So You Can Coach, But Can You Present?

by Jenny Dziubla

It is now a widely accepted practice to incorporate breath training into exercise. This hasn’t always been the case. For a long time, we assumed that our ability to breathe without conscious awareness meant we were doing it effectively. But as this Movement As Medicine article states;

Unfortunately, lack of consciousness for our breathing patterns can also lead us into trouble. Somewhere along the way in the everyday shuffle, many people will develop postural faults that will lead to inefficient breathing.”

The same is true for communication.

On average, you spend 70-80% of your waking hours in some form of communication. As with breathing, it’s something you often do without conscious awareness. But as has been shown about breathing, just because you have the ability to communicate doesn’t mean you’re doing it effectively. And more likely than not, the habits you’ve picked up along the way are directly impacting the effectiveness of your communication and ability to grow in your career.

Of all the money that is spent on formal education and continuing education, not enough is spent on learning how to have ‘presence’, formulate and structure ideas, and then effectively share those ideas with others – or more simply stated, how to present.

All fitness professionals are in the customer service business. Your success and reputation are highly dependent on what other people think about you. But how do people formulate those opinions? It’s what they initially see and hear (their first impression), the quality of your ongoing interactions, and finally the credibility and organization of the information you share with them.

Of all of these, the most important is the first impression. In his book Blink, Malcolm Gladwell explains how we use the adaptive unconscious part of our brain. He says, “We thin-slice whenever we meet a new person or have to make sense of something quickly or encounter a novel situation. We thin-slice because we have to, and we come to rely on that ability because there are lots of situations where careful attention to the details of a very thin slice, even for no more than a second or two, can tell us an awful lot.” This is why your initial physical and vocal presence when meeting someone new is so important. If people are making judgments about you in the first one to two minutes, you need to come across as professional, confident, and knowledgeable.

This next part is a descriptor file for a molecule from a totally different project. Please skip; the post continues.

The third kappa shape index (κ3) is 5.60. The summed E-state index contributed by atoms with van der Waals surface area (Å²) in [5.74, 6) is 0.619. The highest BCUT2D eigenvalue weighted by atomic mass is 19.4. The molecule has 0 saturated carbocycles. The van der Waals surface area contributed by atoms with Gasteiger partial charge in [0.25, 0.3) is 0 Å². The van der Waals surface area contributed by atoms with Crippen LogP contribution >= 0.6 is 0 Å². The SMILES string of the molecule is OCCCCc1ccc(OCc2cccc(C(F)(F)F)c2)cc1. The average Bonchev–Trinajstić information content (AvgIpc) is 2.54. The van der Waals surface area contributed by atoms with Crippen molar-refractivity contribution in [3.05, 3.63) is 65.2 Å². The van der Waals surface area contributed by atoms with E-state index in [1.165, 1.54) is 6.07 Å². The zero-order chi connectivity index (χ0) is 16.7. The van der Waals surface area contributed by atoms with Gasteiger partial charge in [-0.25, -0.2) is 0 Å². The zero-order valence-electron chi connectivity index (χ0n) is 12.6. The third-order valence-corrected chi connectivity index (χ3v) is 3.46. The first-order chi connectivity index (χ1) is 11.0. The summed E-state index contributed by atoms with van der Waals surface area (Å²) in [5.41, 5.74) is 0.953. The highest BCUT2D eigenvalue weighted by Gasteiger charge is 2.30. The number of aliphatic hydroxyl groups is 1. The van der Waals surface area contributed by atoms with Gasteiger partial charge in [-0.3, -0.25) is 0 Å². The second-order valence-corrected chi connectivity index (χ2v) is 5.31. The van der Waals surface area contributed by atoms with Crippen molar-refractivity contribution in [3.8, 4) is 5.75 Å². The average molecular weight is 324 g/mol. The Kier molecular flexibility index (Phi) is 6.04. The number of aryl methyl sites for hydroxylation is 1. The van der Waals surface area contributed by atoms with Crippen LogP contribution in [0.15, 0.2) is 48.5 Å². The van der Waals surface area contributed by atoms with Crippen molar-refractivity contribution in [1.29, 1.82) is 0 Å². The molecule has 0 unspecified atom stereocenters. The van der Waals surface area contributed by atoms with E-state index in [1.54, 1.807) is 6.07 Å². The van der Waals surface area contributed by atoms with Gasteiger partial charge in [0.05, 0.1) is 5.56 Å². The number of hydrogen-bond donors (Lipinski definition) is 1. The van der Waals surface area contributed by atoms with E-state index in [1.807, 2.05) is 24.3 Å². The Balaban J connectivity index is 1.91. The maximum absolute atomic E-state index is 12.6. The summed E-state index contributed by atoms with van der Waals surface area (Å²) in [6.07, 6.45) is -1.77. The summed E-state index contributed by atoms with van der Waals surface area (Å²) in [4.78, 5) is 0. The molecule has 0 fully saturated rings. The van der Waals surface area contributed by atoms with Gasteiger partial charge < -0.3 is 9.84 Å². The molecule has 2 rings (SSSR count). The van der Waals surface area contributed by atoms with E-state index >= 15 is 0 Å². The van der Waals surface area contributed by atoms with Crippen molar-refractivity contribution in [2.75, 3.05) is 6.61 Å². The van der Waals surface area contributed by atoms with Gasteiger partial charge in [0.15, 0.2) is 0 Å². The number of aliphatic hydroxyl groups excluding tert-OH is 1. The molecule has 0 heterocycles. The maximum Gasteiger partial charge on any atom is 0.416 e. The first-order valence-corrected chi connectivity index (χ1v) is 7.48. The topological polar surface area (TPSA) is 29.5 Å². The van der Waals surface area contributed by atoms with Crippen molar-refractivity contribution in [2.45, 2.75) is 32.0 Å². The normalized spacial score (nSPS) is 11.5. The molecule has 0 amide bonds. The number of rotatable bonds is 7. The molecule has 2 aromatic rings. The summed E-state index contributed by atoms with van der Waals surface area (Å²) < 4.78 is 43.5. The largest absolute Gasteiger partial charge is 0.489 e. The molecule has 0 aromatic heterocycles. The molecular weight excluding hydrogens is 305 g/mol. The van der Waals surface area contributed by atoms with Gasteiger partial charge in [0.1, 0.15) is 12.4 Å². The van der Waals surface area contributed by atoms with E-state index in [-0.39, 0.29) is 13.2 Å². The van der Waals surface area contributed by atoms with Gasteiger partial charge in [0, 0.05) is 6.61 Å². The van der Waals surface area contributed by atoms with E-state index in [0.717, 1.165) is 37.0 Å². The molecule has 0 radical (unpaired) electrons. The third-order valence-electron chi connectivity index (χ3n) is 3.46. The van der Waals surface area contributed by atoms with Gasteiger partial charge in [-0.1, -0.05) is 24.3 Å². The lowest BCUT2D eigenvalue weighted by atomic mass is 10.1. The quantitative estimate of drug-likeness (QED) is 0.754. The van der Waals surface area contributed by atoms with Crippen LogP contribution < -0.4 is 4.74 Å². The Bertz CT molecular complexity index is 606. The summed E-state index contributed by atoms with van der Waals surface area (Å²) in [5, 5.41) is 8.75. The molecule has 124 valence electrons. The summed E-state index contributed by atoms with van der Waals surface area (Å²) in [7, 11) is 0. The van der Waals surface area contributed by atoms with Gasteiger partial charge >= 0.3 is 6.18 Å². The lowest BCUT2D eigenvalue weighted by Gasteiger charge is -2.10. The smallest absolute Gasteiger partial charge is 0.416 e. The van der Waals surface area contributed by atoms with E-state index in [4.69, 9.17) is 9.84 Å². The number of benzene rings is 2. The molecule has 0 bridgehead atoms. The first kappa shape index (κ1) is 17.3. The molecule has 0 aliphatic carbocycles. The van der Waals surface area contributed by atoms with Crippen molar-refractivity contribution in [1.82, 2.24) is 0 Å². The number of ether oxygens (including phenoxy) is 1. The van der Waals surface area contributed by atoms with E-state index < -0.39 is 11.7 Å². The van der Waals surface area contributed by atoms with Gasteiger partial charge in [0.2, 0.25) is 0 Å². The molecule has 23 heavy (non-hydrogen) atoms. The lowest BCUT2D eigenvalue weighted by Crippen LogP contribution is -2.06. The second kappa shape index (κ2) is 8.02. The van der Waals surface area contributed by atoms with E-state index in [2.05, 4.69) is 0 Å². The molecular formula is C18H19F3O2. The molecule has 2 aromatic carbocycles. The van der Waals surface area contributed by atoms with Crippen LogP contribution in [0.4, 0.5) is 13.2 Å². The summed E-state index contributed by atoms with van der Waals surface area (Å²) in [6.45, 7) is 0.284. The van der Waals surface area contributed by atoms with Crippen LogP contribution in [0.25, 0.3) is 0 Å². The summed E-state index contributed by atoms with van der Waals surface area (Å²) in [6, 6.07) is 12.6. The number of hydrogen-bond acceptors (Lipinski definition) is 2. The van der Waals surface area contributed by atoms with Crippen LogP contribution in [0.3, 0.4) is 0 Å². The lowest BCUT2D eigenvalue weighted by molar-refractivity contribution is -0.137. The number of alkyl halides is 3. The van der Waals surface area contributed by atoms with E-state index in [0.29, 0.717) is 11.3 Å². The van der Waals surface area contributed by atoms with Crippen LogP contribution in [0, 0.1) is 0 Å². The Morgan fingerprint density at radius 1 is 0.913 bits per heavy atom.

Ask any fitness professional how often they ‘present’ to an audience and most will respond by saying not very often or rarely. This is not true. In fact, you’re presenting to an audience every single day. You’re presenting to an audience when you pick up the phone, when you meet with a new client, when you interact with an existing client, when you informally share your ideas at a staff meeting when you interact with your co-workers and superiors, and so on.  These seemingly unimportant (but frequent) interactions are the building blocks that make up your reputation and can lead to professional success.

“Success is doing ordinary things extraordinarily well.” – Jim Rohn

Take a moment to reflect on just one interaction you’ve had in your professional career that didn’t go well. Maybe you weren’t giving a conversation with a new client your full attention, maybe you didn’t prepare in advance for an important meeting and couldn’t clearly convey your ideas, or maybe you posted something online without adequate review or objective feedback first. Now imagine if that interaction had gone well. It was a missed opportunity. One that could have led you down an entirely different path. Now multiply that across the length of your career. It’s important to recognize that opportunity surrounds you every day, and it’s your responsibility to recognize and take full advantage by knowing how to present yourself and show up when it matters most.

If I’ve convinced you of the importance of presentation skills as a fitness professional, check out what I call The Big 3 below. They’re three easy-to-implement tips that will have a dramatic impact on your presence and the quality of your interactions.

1). Make Purposeful Eye Contact

When it comes to presenting, sustained and intentional eye contact with one person at a time is the easiest way to engage your audience. Purposeful eye contact also helps manage several other areas…

  • Your ability to concentrate on what you want to say. Why? Because you’re not taking in additional stimuli by ‘scanning’ the room which can break your focus while speaking.
  • Your impression on the audience. When you don’t make eye contact, you come across as lacking both confidence and authority.
  • Your Pace. When you speak one thought to one person, then pause in silence while you find a new set of eyes to engage with, you’re building in natural pauses to your speech. It’s not that we speak too quickly, it’s that there are no pauses in that rate of speech.